"It has caused a lot of interest, and people are wondering if, with the DNA, they could find more World War II veterans. It would be great if they found more crash sites and identified more remains. It could give the families closure," said Denny, a Vietnam-era veteran who served in Korea during the 1960s. "Of course, we still have one missing from this area. That's Larry Phipps from the Vietnam War." The final leg of the journey for Elliott will be in a hearse escorted Monday afternoon across Illinois by his relatives, including his lone surviving brother, Glenn Elliott of Loxa, his great nephews and a military honor guard from Fort Leonard Wood, Mo. The honor guard will be involved in graveside military rites at Rest Haven Memorial Gardens after the funeral Tuesday, starting at 1 p.m., in Mitchell Jerdan Funeral Home of Mattoon. Denny expects many people might honor Elliott with flags or posters along Interstate 57 or in Mattoon as the procession approaches the funeral home. Similar displays of honor have been present when casualties from Iraq and Afghanistan returned to Central Illinois. The funeral home has received several requests for information on the Elliott arrangements since the story was published last week.
"It is quite a deal to have a loved one come home after 66 years," Denny said.
Saturday, May 8, 2010 12:01 am
"Mike" Elliott /Air Force News
2010 | Ill
WWII airman finally laid to rest.By Herb Meeker - The Mattoon Journal-Gazette via Associated Press
Posted : Friday May 14, 2010 11:53:21 EDT
MATTOON, Ill. — David Champion knew he couldn't miss Mike Elliott's funeral.
Like Elliott, who was born Edwin C., Champion also flew in a B-25 bomber more than 60 years ago in World War II. Champion returned home to Coles County after the war with plenty of memories from the wild blue yonder, but it took 66 years for Elliott's bittersweet return from Europe this week.
At age 24, Elliott died with four others when a B-25 crashed on a mountain on Corsica during a non-combat mission. He and others killed in the May 10, 1944, crash have been identified through DNA testing through the efforts of the Missing In Action Accounting Command, which conducts retrieval of military remains across the globe each year.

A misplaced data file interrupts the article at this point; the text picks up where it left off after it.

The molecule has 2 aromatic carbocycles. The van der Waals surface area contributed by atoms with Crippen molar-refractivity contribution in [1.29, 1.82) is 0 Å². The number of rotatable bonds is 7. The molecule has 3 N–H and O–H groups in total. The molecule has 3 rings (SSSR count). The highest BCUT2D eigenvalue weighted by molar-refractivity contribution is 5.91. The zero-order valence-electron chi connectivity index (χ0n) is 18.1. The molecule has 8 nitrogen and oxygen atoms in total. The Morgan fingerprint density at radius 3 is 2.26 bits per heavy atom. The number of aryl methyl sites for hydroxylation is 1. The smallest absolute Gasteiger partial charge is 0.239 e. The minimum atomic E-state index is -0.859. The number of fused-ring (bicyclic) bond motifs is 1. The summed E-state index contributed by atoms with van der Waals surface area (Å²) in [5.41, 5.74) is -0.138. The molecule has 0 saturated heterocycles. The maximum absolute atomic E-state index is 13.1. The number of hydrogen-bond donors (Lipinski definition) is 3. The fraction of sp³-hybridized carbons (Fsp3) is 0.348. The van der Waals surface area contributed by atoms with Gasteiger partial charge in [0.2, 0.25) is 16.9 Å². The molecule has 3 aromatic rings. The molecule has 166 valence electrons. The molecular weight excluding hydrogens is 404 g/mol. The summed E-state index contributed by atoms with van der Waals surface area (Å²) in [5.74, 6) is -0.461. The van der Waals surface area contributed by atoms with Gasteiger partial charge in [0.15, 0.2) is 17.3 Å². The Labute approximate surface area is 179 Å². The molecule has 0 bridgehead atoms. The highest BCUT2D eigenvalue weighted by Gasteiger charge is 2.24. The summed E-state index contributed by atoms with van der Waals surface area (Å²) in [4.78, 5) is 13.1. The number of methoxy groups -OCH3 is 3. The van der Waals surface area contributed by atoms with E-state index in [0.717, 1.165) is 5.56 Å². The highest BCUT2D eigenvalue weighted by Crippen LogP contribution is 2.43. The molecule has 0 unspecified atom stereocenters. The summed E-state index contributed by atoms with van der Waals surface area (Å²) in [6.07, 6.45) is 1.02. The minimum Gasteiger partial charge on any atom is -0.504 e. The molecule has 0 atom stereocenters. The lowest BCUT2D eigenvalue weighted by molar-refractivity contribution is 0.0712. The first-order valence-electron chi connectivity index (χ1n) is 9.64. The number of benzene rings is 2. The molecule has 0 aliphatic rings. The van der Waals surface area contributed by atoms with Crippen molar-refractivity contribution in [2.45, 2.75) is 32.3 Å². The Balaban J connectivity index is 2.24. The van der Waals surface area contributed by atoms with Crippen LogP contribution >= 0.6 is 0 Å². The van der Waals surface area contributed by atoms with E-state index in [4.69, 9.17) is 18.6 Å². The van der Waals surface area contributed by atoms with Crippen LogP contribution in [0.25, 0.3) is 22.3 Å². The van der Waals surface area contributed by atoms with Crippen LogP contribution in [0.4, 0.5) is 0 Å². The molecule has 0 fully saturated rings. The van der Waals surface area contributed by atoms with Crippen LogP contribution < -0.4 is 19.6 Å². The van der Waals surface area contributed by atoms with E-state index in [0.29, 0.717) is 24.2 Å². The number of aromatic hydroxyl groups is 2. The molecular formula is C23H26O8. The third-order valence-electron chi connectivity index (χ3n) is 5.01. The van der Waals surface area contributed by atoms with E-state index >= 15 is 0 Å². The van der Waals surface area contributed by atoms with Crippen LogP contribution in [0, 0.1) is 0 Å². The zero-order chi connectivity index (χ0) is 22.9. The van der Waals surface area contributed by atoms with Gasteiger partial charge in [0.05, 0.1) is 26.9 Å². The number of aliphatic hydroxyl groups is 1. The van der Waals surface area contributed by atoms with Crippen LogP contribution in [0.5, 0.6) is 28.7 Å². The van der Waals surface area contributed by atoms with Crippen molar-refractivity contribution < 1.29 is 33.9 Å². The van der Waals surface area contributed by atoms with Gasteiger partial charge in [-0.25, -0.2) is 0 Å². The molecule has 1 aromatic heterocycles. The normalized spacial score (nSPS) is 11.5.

"As soon as I heard about them bringing back his remains I knew I was going to be here," said Champion as he greeted people at the door of Mitchell-Jerdan Funeral Home before Elliott's funeral. "I grew up here, but I didn't know the man."
Outside the funeral home, Glenn Poorman of Humboldt was confident the skies would remain clear for the procession to the Rest Haven gravesite with other Patriot Guard motorcyclists.
"We have a good turnout today for a weekday. We're going to be there for these veterans whether it's been 66 years or 40 years when they come home. These serve as closure for the families. It's really an honor and a privilege to be here today," said Poorman.
Glenn Elliott, Mike's lone surviving sibling, was glad to see so many people out to honor the brother he barely knew. He was in grade school when the telegram came informing his parents of Mike's death.
"I don't actually remember talking to Mike when he was home on leave before he went overseas," the silver-haired kid brother said Tuesday morning.
Elwin "Mike" C. Elliott came to Mattoon at age 8 with his family from Kentucky, where he was born. The Elliott family lived on North Fourth Street in Mattoon and Mike went to school with his brothers and sisters. Records show he was of slight build, weighing 128 pounds.
With America's entry into the war, Elliott enlisted at Camp Grant and went into the Army Air Corps before his assignment to the Mediterranean. That fatal flight claim his life and the lives of First Lt. Ray F. Fletcher, Capt. Lewis J. Gerrings, Pvt. Richard H. Loring and Red Cross nurse Carolyn Chapin. Military data indicates the bomber was on a mail run and Chapin was en route to assignment for the Red Cross.
Champion said the risk of a crash was always there for aviators, but they tried to block it out.
"When you were on a flight you didn't think about it," he recalled. "It was just a job to do. Whatever happened, happened."
Selena Griffith and Jewel Gilbert, both of Mattoon, are Mike Elliott's nieces. They agreed to DNA-related blood draws to confirm some of the remains recovered from the mountaintop in Corsica were those of Elliott. For Griffith there was irony to the return of the remains to a military personnel identification center in Hawaii five years ago.
"I learned that Dave (her husband) and I had been to Hawaii the same time his remains came back. Then around Thanksgiving of 2005 we had a call asking if I'd agree to DNA tests," Griffith said.
Army Sgt. Jarrod Taylor, Elliott's great-nephew, accompanied the body on the flight to Illinois. Taylor experienced a strange coincidence during the flight.